He swept, helped installers measure and cut carpet by hand, and hoisted the rolls onto the truck. Meanwhile, his father, Hy, was in the office, checking on jobs, calling installers and balancing the books of the Harris Carpet Co.
Fast forward 22 years. Harris, now vice president of Marshall Commercial Floors Inc., is faced with a dilemma: Double the size of his business again and risk alienating his current customer base or take a step back and risk losing new customers to competitors.
Most business owners dream of having more business than they can handle. But Harris chose to slow the growth and follow a philosophy he developed during his eight years working side-by-side with his father.
"I think you have to get to a point and say, 'Time out,' and look at what you have and take care of the people that have been loyal to you," Harris says. "The key to success in this business is loyalty. Loyalty is everything."
He may be the head of a $6 million company division, but Harris still proudly dresses as an installer. On a mid-January day, he strolls out of his Beachwood office in jeans, sport shirt and a leather jacket, then explains that he saves the business suits for sales meetings with company CEOs and real estate developers.
"I'm not afraid to get my hands dirty," Harris says. "I'll go in the warehouse, help them cut carpet and help the guys load carpet. I talk to my installers on a regular business day because I want to be in touch. They're my eyes and ears."
Although he worked with his father for eight years, Harris spent the bulk of his 24 years in the carpet business at other flooring companies, absorbing the knowledge of how to and how not to run a company. He worked for Crown Carpet and ProFlor, then Carpet Barn and Tile House, which Harris points out filed for bankruptcy well after he left the company.
But while he developed his skills elsewhere, throughout his career, he continually called on the sales and management savvy he learned working with his father.
"I'm still from the old school," Harris says. "What is done in today's age and today's economy, over the Internet and by phone calls and sending out pamphlets and brochures and bidding, my philosophy is beating the pavement. Going right after the owners and cutting to the chase, winning them over with integrity, my name in the business and my dad's reputation in the business."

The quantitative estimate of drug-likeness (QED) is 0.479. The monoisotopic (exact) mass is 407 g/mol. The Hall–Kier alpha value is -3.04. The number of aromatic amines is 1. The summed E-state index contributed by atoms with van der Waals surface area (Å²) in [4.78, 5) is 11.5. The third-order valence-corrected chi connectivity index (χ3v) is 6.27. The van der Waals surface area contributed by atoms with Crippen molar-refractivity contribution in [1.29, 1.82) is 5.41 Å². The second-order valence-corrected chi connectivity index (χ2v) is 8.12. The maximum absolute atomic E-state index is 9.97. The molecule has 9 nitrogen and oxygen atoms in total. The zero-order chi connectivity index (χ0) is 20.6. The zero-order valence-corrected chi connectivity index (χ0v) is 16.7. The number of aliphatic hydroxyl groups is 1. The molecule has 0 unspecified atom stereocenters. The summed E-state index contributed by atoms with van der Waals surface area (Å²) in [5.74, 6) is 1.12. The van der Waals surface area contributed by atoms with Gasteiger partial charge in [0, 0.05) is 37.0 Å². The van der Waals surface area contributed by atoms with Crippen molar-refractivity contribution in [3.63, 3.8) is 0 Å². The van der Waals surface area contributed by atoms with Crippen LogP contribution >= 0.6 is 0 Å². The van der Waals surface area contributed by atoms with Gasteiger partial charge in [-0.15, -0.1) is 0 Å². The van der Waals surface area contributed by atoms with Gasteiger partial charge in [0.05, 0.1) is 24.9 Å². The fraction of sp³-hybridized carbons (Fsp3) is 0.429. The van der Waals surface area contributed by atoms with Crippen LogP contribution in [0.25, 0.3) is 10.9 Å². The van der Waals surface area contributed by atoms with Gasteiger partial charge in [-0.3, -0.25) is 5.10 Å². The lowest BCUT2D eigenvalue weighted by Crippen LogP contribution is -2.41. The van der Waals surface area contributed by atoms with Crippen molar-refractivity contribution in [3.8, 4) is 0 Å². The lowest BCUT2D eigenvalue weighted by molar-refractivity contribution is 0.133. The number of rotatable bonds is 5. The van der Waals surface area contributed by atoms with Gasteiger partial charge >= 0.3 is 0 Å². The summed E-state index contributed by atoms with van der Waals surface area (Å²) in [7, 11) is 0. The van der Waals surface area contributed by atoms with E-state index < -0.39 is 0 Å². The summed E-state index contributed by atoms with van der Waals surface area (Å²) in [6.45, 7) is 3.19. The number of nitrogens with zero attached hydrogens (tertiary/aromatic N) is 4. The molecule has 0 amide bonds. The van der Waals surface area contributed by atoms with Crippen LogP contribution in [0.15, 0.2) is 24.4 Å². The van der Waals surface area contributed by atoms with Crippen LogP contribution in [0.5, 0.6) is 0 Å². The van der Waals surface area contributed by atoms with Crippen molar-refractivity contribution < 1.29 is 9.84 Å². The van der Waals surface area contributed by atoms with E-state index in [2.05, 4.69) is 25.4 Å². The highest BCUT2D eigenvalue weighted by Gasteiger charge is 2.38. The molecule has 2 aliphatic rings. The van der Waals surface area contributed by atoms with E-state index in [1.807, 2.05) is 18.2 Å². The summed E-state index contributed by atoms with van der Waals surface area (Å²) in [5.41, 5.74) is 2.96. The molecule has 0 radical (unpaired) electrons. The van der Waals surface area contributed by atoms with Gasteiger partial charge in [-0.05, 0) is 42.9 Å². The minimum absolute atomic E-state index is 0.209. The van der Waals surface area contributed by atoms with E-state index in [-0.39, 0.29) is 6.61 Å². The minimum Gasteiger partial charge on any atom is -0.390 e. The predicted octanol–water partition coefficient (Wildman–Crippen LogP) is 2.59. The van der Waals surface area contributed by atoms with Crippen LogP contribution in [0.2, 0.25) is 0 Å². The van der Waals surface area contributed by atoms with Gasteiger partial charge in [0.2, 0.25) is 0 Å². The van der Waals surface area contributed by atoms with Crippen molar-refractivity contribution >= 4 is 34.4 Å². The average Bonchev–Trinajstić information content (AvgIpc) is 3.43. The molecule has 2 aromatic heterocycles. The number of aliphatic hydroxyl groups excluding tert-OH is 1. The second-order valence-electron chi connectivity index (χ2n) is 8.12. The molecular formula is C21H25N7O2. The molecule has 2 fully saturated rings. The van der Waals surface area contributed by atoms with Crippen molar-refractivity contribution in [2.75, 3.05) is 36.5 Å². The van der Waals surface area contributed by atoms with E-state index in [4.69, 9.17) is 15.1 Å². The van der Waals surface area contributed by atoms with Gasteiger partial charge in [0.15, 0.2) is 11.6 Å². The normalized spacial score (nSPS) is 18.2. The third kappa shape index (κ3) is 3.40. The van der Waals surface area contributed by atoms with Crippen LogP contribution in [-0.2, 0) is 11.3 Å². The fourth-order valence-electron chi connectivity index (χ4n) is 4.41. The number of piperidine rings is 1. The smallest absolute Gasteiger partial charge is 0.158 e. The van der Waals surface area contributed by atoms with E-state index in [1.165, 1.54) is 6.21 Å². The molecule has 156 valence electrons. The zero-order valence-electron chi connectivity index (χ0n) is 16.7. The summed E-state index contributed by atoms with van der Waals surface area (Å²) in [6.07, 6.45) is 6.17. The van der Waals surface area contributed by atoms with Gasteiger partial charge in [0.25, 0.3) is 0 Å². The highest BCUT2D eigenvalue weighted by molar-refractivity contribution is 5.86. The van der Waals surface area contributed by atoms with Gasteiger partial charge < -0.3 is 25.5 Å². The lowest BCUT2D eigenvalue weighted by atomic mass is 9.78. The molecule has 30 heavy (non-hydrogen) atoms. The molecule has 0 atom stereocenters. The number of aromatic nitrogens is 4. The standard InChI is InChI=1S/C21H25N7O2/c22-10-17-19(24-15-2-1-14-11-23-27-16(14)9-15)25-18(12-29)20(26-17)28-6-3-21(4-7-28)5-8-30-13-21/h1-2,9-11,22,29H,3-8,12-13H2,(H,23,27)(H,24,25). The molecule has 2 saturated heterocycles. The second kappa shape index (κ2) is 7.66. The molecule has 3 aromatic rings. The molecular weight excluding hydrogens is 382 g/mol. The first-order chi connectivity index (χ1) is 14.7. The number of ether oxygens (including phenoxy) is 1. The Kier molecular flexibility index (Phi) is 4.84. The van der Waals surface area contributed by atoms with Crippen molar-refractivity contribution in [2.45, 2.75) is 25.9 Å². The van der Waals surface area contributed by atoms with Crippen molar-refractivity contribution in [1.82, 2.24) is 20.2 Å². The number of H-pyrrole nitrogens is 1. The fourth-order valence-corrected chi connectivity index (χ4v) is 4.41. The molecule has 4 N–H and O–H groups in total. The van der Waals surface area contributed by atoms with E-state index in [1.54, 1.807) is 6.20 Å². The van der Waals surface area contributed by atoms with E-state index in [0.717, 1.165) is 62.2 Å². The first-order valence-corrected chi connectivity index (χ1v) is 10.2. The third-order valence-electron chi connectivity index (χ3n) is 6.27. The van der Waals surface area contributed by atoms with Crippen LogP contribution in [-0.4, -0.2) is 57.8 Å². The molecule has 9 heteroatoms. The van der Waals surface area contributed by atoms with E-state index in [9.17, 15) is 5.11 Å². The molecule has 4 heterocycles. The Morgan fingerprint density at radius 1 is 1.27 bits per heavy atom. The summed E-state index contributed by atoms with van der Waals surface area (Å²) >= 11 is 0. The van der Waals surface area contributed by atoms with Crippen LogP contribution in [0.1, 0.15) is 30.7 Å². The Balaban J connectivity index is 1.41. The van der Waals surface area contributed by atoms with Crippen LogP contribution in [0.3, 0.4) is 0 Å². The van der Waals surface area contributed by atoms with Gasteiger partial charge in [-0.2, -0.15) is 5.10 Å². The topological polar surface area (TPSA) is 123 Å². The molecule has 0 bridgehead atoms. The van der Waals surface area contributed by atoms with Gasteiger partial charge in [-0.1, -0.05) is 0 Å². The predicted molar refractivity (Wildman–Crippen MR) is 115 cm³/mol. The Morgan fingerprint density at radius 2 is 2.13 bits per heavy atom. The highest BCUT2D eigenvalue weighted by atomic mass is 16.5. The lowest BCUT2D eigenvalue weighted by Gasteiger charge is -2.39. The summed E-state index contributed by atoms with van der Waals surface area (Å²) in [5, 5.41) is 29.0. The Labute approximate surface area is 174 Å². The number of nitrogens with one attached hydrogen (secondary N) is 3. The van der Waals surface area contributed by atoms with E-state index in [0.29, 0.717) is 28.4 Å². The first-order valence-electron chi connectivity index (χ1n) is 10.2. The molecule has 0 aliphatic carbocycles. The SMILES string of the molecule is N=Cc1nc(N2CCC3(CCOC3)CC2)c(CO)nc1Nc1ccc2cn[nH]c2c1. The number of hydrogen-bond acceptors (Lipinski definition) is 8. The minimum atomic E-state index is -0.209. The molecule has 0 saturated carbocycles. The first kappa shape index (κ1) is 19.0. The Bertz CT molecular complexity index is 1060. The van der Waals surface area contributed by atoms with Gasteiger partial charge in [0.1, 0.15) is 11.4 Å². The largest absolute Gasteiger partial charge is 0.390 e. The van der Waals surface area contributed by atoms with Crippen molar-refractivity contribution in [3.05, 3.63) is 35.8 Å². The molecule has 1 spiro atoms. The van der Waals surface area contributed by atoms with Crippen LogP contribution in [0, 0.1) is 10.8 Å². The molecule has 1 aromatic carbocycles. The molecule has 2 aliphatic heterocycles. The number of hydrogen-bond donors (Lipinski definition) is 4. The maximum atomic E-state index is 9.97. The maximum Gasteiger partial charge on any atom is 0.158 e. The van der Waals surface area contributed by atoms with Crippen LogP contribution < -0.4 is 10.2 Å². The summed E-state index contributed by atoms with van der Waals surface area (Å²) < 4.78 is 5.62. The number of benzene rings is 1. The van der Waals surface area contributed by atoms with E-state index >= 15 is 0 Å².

So it should have come as no surprise when, in June 1996, Marc and Chuck Wien, owners and co-presidents of Marshall Carpet & Tile Inc., tabbed Harris to help launch and run the commercial division of their flooring business, which up to that point only served retail customers and homebuilders.
"Being in business at that point for over 25 years, we felt that we had a void in our business," explains Chuck Wien. "We were getting faxes from general contractors, we were getting inquires from property managers who knew of us, but certain types of commercial needs were beyond our capabilities."
As the Wiens began to plan their company's expansion, they bumped into Harris at a business conference. At the time, Harris was looking to branch out, and his reputation and experience in the industry made him the perfect leader for the Wiens' venture.
"We basically built the business around him," Wien says. "We did open separate facilities, staffing, labor. We kept everything separate and independent of our current operation. From there, he just went to work."
Using contacts from his former jobs and some of the Wien's current clients, Harris landed $2 million in sales for the commercial division in its first year.
Then the floodgates opened.
Three large flooring and carpeting businesses in the Cleveland area went out of business, unleashing hundreds of customers into the market. Marshall Commercial Floors started to more receive business than anyone had imagined. Apartments, offices, stores and restaurants by the dozen called with orders.
New installers were hired. More office staff was added. Over the next two years, sales tripled to $6 million.
That was when Harris pulled back the reins.
"We were hearing some rumblings out in the field that people were concerned that we weren't going to do the same job we always did," says Harris. "I said 'Time out, this doesn't make sense.' If we can take on some of the new business, fine. But only if we can handle the existing business the way we always have. That's what's important."
Staying the course